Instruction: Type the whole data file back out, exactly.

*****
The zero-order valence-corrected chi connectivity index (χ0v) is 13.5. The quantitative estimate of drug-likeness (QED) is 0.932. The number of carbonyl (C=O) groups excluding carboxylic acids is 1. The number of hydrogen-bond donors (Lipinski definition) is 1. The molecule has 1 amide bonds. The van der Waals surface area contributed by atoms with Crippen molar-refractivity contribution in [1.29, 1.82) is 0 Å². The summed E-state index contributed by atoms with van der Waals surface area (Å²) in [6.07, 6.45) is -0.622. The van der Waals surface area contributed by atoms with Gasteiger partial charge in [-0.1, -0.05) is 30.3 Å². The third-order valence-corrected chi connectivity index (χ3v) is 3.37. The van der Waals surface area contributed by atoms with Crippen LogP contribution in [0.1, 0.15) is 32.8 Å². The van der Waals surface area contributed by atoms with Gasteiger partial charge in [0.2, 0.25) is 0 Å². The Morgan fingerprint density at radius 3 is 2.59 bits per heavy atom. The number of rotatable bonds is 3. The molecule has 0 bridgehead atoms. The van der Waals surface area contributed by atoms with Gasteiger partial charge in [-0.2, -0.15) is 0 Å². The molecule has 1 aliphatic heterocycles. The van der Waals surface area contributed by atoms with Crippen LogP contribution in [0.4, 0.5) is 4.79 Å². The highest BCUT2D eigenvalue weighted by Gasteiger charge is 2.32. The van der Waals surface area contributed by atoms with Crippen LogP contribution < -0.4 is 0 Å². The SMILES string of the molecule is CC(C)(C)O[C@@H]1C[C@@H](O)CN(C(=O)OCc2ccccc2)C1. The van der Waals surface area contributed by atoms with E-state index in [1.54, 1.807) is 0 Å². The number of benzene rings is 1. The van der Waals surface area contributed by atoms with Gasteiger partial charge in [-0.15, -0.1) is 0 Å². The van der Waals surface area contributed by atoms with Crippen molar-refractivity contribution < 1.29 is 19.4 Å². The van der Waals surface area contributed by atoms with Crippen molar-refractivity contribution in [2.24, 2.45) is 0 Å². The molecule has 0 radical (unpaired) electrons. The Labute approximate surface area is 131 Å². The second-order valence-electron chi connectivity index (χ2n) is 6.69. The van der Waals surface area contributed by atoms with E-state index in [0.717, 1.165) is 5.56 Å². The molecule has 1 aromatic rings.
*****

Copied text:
The zero-order valence-corrected chi connectivity index (χ0v) is 13.5. The quantitative estimate of drug-likeness (QED) is 0.932. The number of carbonyl (C=O) groups excluding carboxylic acids is 1. The number of hydrogen-bond donors (Lipinski definition) is 1. The molecule has 1 amide bonds. The van der Waals surface area contributed by atoms with Crippen molar-refractivity contribution in [1.29, 1.82) is 0 Å². The summed E-state index contributed by atoms with van der Waals surface area (Å²) in [6.07, 6.45) is -0.622. The van der Waals surface area contributed by atoms with Gasteiger partial charge in [-0.1, -0.05) is 30.3 Å². The third-order valence-corrected chi connectivity index (χ3v) is 3.37. The van der Waals surface area contributed by atoms with Crippen LogP contribution in [0.1, 0.15) is 32.8 Å². The van der Waals surface area contributed by atoms with Gasteiger partial charge in [0.2, 0.25) is 0 Å². The Morgan fingerprint density at radius 3 is 2.59 bits per heavy atom. The number of rotatable bonds is 3. The molecule has 0 bridgehead atoms. The van der Waals surface area contributed by atoms with Gasteiger partial charge in [-0.2, -0.15) is 0 Å². The molecule has 1 aliphatic heterocycles. The van der Waals surface area contributed by atoms with Crippen LogP contribution in [0.4, 0.5) is 4.79 Å². The highest BCUT2D eigenvalue weighted by Gasteiger charge is 2.32. The van der Waals surface area contributed by atoms with Crippen LogP contribution < -0.4 is 0 Å². The SMILES string of the molecule is CC(C)(C)O[C@@H]1C[C@@H](O)CN(C(=O)OCc2ccccc2)C1. The van der Waals surface area contributed by atoms with E-state index in [1.54, 1.807) is 0 Å². The number of benzene rings is 1. The van der Waals surface area contributed by atoms with Gasteiger partial charge in [-0.15, -0.1) is 0 Å². The van der Waals surface area contributed by atoms with Crippen molar-refractivity contribution < 1.29 is 19.4 Å². The van der Waals surface area contributed by atoms with Crippen molar-refractivity contribution in [2.24, 2.45) is 0 Å². The molecule has 0 radical (unpaired) electrons. The Labute approximate surface area is 131 Å². The second-order valence-electron chi connectivity index (χ2n) is 6.69. The van der Waals surface area contributed by atoms with E-state index in [0.717, 1.165) is 5.56 Å². The molecule has 1 aromatic rings.